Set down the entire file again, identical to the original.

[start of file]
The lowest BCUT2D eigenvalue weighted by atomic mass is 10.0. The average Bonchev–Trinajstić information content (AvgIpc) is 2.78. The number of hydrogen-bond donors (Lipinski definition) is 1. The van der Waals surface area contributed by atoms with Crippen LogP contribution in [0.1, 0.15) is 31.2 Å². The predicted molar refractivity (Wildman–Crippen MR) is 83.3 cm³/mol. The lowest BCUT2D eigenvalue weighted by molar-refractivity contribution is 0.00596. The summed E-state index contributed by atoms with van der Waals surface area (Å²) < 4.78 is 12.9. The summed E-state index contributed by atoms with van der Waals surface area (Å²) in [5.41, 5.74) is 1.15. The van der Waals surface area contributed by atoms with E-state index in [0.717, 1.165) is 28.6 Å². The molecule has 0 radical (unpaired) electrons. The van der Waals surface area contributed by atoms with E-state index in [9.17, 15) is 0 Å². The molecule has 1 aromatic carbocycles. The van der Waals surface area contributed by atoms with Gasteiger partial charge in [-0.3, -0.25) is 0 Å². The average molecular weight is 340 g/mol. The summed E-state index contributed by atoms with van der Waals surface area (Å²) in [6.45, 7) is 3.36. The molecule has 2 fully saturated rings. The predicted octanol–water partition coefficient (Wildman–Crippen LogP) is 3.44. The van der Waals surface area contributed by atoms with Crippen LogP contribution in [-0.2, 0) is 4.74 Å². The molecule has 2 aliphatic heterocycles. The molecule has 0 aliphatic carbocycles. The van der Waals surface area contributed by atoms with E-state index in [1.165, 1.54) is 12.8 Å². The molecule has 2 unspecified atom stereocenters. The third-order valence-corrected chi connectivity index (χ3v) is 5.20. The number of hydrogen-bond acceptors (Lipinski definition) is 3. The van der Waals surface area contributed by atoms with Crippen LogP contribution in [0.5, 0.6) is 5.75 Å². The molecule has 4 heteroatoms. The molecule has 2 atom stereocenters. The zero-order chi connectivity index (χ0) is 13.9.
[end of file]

The lowest BCUT2D eigenvalue weighted by atomic mass is 10.0. The average Bonchev–Trinajstić information content (AvgIpc) is 2.78. The number of hydrogen-bond donors (Lipinski definition) is 1. The van der Waals surface area contributed by atoms with Crippen LogP contribution in [0.1, 0.15) is 31.2 Å². The predicted molar refractivity (Wildman–Crippen MR) is 83.3 cm³/mol. The lowest BCUT2D eigenvalue weighted by molar-refractivity contribution is 0.00596. The summed E-state index contributed by atoms with van der Waals surface area (Å²) < 4.78 is 12.9. The summed E-state index contributed by atoms with van der Waals surface area (Å²) in [5.41, 5.74) is 1.15. The van der Waals surface area contributed by atoms with E-state index in [0.717, 1.165) is 28.6 Å². The molecule has 0 radical (unpaired) electrons. The van der Waals surface area contributed by atoms with E-state index in [9.17, 15) is 0 Å². The molecule has 1 aromatic carbocycles. The van der Waals surface area contributed by atoms with Gasteiger partial charge in [-0.3, -0.25) is 0 Å². The average molecular weight is 340 g/mol. The summed E-state index contributed by atoms with van der Waals surface area (Å²) in [6.45, 7) is 3.36. The molecule has 2 fully saturated rings. The predicted octanol–water partition coefficient (Wildman–Crippen LogP) is 3.44. The van der Waals surface area contributed by atoms with Crippen LogP contribution in [-0.2, 0) is 4.74 Å². The molecule has 2 aliphatic heterocycles. The molecule has 0 aliphatic carbocycles. The van der Waals surface area contributed by atoms with E-state index in [1.165, 1.54) is 12.8 Å². The molecule has 2 unspecified atom stereocenters. The third-order valence-corrected chi connectivity index (χ3v) is 5.20. The number of hydrogen-bond acceptors (Lipinski definition) is 3. The van der Waals surface area contributed by atoms with Crippen LogP contribution in [0.5, 0.6) is 5.75 Å². The molecule has 4 heteroatoms. The molecule has 2 atom stereocenters. The zero-order chi connectivity index (χ0) is 13.9.